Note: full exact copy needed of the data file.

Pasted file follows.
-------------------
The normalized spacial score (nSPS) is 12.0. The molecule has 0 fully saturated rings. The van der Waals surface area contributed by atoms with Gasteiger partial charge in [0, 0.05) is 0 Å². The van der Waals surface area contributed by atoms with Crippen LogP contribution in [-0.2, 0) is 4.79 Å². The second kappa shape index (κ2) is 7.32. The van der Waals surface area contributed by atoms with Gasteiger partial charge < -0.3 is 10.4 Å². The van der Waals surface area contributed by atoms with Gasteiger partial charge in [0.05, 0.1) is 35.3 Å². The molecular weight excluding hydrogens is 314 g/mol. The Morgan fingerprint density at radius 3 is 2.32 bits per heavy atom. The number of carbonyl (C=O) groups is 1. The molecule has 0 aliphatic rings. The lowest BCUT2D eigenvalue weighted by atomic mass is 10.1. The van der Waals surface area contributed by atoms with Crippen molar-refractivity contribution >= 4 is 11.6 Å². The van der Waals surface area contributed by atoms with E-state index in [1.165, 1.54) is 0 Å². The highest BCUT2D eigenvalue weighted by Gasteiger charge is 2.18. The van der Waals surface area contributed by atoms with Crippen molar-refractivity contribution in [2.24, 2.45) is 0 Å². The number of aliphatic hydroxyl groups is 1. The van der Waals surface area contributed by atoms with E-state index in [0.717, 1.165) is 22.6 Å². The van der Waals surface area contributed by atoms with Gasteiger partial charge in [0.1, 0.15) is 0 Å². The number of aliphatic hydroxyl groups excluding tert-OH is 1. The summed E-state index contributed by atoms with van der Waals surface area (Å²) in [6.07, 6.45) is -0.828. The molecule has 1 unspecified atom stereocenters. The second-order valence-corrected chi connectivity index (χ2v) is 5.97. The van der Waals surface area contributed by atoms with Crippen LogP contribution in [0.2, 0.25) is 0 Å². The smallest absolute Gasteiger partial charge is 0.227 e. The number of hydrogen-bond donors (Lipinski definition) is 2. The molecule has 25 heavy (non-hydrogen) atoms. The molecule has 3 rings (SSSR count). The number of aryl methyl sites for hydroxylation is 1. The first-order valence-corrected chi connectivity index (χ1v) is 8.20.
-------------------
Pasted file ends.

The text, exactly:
The normalized spacial score (nSPS) is 12.0. The molecule has 0 fully saturated rings. The van der Waals surface area contributed by atoms with Gasteiger partial charge in [0, 0.05) is 0 Å². The van der Waals surface area contributed by atoms with Crippen LogP contribution in [-0.2, 0) is 4.79 Å². The second kappa shape index (κ2) is 7.32. The van der Waals surface area contributed by atoms with Gasteiger partial charge < -0.3 is 10.4 Å². The van der Waals surface area contributed by atoms with Gasteiger partial charge in [0.05, 0.1) is 35.3 Å². The molecular weight excluding hydrogens is 314 g/mol. The Morgan fingerprint density at radius 3 is 2.32 bits per heavy atom. The number of carbonyl (C=O) groups is 1. The molecule has 0 aliphatic rings. The lowest BCUT2D eigenvalue weighted by atomic mass is 10.1. The van der Waals surface area contributed by atoms with Crippen molar-refractivity contribution >= 4 is 11.6 Å². The van der Waals surface area contributed by atoms with E-state index in [1.165, 1.54) is 0 Å². The highest BCUT2D eigenvalue weighted by Gasteiger charge is 2.18. The van der Waals surface area contributed by atoms with Crippen molar-refractivity contribution in [2.24, 2.45) is 0 Å². The number of aliphatic hydroxyl groups is 1. The van der Waals surface area contributed by atoms with E-state index in [0.717, 1.165) is 22.6 Å². The van der Waals surface area contributed by atoms with Gasteiger partial charge in [0.1, 0.15) is 0 Å². The number of aliphatic hydroxyl groups excluding tert-OH is 1. The summed E-state index contributed by atoms with van der Waals surface area (Å²) in [6.07, 6.45) is -0.828. The molecule has 1 unspecified atom stereocenters. The second-order valence-corrected chi connectivity index (χ2v) is 5.97. The van der Waals surface area contributed by atoms with Crippen LogP contribution in [0.2, 0.25) is 0 Å². The smallest absolute Gasteiger partial charge is 0.227 e. The number of hydrogen-bond donors (Lipinski definition) is 2. The molecule has 25 heavy (non-hydrogen) atoms. The molecule has 3 rings (SSSR count). The number of aryl methyl sites for hydroxylation is 1. The first-order valence-corrected chi connectivity index (χ1v) is 8.20.